A crude shear fraction of P. haemolytica fimbriae was obtained in the following manner. P. haemolytica A1 strain B122 was grown on brain heart infusion agar for 13 hours at 37° C. in Nunc bioassay dishes (Gibco). The cells were then harvested using 20 ml phosphate buffered saline (PBS), pH 7.4, per plate and sheared by blending for 5 minutes in an Osterizer blender. Sheared cells were pelleted by centrifugation and the supernatant was examined by electron microscopy by placing samples on formvar-coated, carbon-stabilized copper grids. The samples were negatively stained with 1% uranyl acetate and examined with a Philips EM-410LS electron microscope operating at 60 kV. The structures obtained are shown in FIG. 6A and were referred to as "PH-K fimbriae." These structures were approximately 12 nm in diameter and varied in length to greater than 1000 nm.
SDS-polyacrylamide gel electrophoresis of this crude shear fraction was performed in a 12.5% (w/v) polyacrylamide gel (1.0 mm) with a Protean II vertical gel unit (Bio-Rad Laboratories, Richmond, Calif.). The SDS buffer system used was that described by the manufacturer. Several bands were present. A 35 kD protein was particularly abundant.
The crude shear fraction isolated above was further purified by centrifugation through a CsCl step gradient. Specifically, the crude shear fraction was centrifuged at 25,000 rpm overnight in a Beckman SW27 rotor. The pellet was dissolved in a small quantity of 10 mM Tris-HCl, pH 7.5 and applied to the top of a 1.0-1.5 g/ml CsCl gradient and centrifuged for 24-36 hours at 12° C. at 45,000 rpm in a Beckman 50Ti rotor. Two major bands were visible. Electron microscopy (as described above) of the lower band revealed largely membrane blebs while the upper band (density=1.32 g/ml) was composed of PH-K fimbriae as depicted in FIG. 6B.
The fimbrial fraction was withdrawn and dialyzed overnight against 10 mM Tris-HCl, pH 7.5 and the centrifugation repeated. In some experiments, the fimbrial fraction was incubated in 5M urea at 37° C. for 5 hours prior to the second CsCl ultracentrifugation. Only one band at a density of 1.32 g/ml was observed. This fraction was further examined by polyacrylamide gel electrophoresis and electron microscopy as described above. This fraction appeared to contain pure PH-K fimbriae as depicted in FIG. 6C. The fimbriae were approximately 12 nm in diameter and varied in length to more than 500 nm. Only one band was present on SDS-PAGE gels, corresponding to a molecular weight of 35,000.
Monoclonal antibodies were raised against native fimbriae via the following method to test whether CsCl-purified fraction was indeed the PH-K subunit. BALB/c mice were immunized with 5 ug of purified fimbriae, boosted twice at approximately 2 weeks apart, and their spleens removed. Spleen cells were fused with NS-1 cells using the procedure described by Sabara et al. (1987) J. Gen. Virol. 68:123-133. Samples were screened by immunoblotting the purified fimbriae on SDS-PAGE gels as described by Sabara et al., supra. The monoclonal antibodies reacted only with the CsCl purified fraction on immunoblots, indicating that this represented the PH-K subunit.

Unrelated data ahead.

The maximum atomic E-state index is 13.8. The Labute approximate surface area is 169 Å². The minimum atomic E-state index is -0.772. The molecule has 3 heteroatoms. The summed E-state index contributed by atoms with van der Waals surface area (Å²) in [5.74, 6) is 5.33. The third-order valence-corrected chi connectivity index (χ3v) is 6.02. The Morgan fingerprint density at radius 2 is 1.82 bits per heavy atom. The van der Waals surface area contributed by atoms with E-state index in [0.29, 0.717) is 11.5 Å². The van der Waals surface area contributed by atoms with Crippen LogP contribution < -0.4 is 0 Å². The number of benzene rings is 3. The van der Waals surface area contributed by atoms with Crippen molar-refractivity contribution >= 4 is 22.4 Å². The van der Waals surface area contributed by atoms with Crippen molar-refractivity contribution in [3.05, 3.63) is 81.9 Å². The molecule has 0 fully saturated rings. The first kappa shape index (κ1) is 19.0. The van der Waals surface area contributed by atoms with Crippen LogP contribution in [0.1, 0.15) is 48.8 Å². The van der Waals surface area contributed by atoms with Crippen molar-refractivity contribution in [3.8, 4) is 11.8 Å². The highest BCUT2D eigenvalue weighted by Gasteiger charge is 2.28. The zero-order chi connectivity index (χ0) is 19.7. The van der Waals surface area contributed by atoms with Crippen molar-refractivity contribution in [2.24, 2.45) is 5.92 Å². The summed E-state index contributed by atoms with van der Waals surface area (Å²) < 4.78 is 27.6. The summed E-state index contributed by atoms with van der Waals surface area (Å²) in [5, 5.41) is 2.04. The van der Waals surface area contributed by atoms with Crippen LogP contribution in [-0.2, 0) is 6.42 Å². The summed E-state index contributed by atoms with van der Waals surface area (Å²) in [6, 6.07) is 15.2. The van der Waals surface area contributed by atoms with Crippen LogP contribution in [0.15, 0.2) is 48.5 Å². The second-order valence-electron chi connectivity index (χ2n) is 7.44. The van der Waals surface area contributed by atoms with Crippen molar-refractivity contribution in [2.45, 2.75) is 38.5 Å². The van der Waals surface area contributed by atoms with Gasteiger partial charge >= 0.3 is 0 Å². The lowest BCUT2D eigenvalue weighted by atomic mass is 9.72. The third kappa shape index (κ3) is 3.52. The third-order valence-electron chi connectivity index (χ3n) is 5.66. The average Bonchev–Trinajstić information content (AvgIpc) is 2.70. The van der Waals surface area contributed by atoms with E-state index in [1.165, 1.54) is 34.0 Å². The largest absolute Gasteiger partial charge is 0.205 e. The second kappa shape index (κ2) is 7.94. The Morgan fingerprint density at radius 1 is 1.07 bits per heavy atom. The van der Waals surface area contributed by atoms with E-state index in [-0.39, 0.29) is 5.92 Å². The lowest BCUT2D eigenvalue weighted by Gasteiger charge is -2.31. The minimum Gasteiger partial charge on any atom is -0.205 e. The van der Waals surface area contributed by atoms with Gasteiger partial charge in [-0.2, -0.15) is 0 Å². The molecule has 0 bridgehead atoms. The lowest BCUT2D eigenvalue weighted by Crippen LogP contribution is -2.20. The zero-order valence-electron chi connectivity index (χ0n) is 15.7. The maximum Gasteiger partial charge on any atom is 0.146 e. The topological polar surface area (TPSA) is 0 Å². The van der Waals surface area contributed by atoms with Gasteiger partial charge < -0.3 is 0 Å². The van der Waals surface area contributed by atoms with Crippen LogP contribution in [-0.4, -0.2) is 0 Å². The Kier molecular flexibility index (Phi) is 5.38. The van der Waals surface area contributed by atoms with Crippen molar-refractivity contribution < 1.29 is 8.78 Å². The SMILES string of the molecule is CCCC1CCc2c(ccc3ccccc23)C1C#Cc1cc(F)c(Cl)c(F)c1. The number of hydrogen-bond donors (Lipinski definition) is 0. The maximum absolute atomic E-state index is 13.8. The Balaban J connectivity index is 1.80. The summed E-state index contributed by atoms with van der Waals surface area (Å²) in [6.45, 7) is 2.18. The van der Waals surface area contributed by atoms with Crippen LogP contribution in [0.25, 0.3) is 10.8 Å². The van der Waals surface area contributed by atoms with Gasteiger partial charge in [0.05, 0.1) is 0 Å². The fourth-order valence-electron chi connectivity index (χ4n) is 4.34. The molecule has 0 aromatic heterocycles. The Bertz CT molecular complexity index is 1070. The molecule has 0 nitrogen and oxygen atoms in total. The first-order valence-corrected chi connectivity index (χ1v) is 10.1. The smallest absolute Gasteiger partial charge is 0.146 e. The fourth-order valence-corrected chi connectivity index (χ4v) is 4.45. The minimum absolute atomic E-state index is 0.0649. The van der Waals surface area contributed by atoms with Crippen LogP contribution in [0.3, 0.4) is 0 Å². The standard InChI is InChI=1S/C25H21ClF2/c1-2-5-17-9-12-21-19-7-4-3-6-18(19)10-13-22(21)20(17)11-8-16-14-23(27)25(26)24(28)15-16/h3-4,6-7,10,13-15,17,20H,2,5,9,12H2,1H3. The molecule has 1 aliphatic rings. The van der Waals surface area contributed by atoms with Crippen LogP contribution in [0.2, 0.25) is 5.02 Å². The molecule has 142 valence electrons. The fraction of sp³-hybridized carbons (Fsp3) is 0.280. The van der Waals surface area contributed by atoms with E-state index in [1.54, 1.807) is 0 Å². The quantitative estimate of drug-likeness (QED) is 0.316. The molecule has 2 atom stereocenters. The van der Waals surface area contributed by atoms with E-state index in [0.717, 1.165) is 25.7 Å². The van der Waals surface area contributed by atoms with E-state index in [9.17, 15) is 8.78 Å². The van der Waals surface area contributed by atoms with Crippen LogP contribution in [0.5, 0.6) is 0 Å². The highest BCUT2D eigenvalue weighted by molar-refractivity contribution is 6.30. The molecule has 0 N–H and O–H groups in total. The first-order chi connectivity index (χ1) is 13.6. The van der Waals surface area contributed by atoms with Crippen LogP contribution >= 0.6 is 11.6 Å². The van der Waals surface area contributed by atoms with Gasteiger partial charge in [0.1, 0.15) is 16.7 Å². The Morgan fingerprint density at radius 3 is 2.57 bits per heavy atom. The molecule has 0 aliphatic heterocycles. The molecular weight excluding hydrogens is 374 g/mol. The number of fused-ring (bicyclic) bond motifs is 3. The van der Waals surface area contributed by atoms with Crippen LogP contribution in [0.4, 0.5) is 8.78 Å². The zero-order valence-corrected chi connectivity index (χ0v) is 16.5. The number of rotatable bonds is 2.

To determine the isoelectric point of the purified fimbriae, the filaments were subjected to chromatography on a chromatofocusing column by the following method. A PBE 94 column (3×60 cm, Pharmacia Fine Chemicals, Uppsala, Sweden), was equilibrated with 25 mM histidine-HCl, pH 6.2. One hundred to five hundred ug of purified fimbriae were applied to the equilibrated column. The fimbriae were eluted with Polybuffer 74-HCl, pH 4.0 (Pharmacia) as described by the manufacturer. As illustrated in FIG. 7, one peak was eluted at pH 4.8. This pI value was confirmed by isoelectric focusing using a Phast Gel system (Pharmacia).
The hemagglutination properties of P. haemolytica whole cells, the crude shear fraction and the CsCl-purified fimbrial fraction were tested in the following manner. P. haemolytica A1 strain B122 was grown on brain heart infusion agar as described above. Cells were grown to a density of 1010 per ml and harvested in PBS. Serial dilutions were prepared. Bovine erythrocytes were washed three times with PBS and suspended at a concentration of 5% (v/v). 75 ul of the washed erythrocytes were added to equal volumes of diluted bacteria in microtiter plate wells (Costar, 96 well, Cambridge, Mass.). The plates were incubated for 24 hours at 37° C. and 14 hours at 4° C. The hemagglutination titer was the reciprocal of the highest dilution which exhibited a positive response.
Crude and purified fimbrial fractions were used in a hemagglutination assay as described above at a concentration of 1 mg/ml. Neutralization assays were conducted by preincubating the crude or purified fimbriae for 1 hour at room temperature with serum (1/50) from a calf which had survived a natural P. haemolytica infection. As illustrated in Table 9, antisera to P. haemolytica surface components was able to neutralize hemagglutination by whole cells and the crude shear fraction. However, CsCl-purified fimbriae exhibited no activity.
TABLE 9______________________________________Hemagglutination of Bovine Erythrocytes byP. Haemolytica Strain b122Fraction HA Titer______________________________________Cells 64Cells plus antiseraa 2Crude shear fraction 32Crude shear fraction plus antisera 0Purified fimbriae 0______________________________________ a Antisera was from a calf which had recovered from a natural P. haemolytica infection.